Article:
Breast Cancer Survivors Group

Meets every Tuesday at the First Presbyterian Church on Washington Avenue and Paulsen Street at 5:30 pm. Survivor’s and care providers welcome. We meet in the library, entrance on Washington Ave. Contact Melissa at 912-8444524 or Krista at 912-819-7053 if you have questions.

Cancer support group

Meets the first Wednesday of the month from 11am-12pm. at the Nancy N. and J.C. Lewis Cancer & Research Pavilion on Reynolds Street across from Candler Hospital. The group is open to anyone who is living with, through or beyond a diagnosis of cancer. Call 819-5704. Savannah

Citizens With Retarded Citizens

Open to families of children or adults with autism, mental retardation, and other developmental disabilities. Meets monthly at 1211 Eisenhower Drive. 355-7633. Savannah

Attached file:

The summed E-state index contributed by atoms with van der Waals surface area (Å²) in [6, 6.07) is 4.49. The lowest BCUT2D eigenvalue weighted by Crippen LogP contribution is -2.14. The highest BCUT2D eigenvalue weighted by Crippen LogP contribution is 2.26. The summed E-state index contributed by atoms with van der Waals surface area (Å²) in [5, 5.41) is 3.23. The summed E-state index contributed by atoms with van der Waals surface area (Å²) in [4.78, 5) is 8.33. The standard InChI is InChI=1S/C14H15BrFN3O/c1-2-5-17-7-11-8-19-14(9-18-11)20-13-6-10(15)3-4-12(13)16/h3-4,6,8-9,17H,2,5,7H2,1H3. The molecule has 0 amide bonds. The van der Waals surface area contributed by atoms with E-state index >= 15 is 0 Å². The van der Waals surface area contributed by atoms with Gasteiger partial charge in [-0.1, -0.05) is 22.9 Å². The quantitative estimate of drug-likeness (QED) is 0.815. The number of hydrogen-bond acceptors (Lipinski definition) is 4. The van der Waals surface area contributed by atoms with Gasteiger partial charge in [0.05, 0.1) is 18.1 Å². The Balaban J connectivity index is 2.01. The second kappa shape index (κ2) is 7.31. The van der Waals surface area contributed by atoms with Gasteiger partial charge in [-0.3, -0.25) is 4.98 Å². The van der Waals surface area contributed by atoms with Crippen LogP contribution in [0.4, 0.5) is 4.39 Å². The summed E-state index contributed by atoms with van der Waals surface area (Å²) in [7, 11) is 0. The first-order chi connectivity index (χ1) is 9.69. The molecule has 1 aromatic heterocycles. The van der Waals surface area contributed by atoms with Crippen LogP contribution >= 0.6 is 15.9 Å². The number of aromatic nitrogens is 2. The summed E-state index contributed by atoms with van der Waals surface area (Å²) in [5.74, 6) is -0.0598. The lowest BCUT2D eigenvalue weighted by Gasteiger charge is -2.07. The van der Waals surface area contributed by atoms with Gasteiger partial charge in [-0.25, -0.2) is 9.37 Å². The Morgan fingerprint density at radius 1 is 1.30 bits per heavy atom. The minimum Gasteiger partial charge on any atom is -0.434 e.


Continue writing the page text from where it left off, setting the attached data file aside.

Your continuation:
Coastal Empire Polio Survivors Association

Meets the fourth Saturday of the month at 10:30 a.m. Call 355-1221; or visit 5354 Reynolds Ave. , Savannah

Couples Struggling with Fertility Challenges

Meets every Saturday at 6:45 p.m. at Savannah Christian Church, Room 250. This is a group for couples struggling with primary or secondary infertility, whether they have been on this journey for one year or many years. Call Kelly at 596-0852 or email emptycradle_savannah@ 55 Al Henderson B;vd. , Savannah

Domestic violence support group

SAFE Shelter provides a domestic violence support group every Thursday from noon to 1 p.m. at the Senior Citizens Inc. Building at 3205 Bull St. Call Brenda Edwards, 629-8888. Savannah

Don’t Face Your Problems Alone

Are you between the ages of 11-18, or a concerned parent of a teen? We are here to help. Please call Park Place Outreach Youth Emergency Shelter 912-234-4048 or www.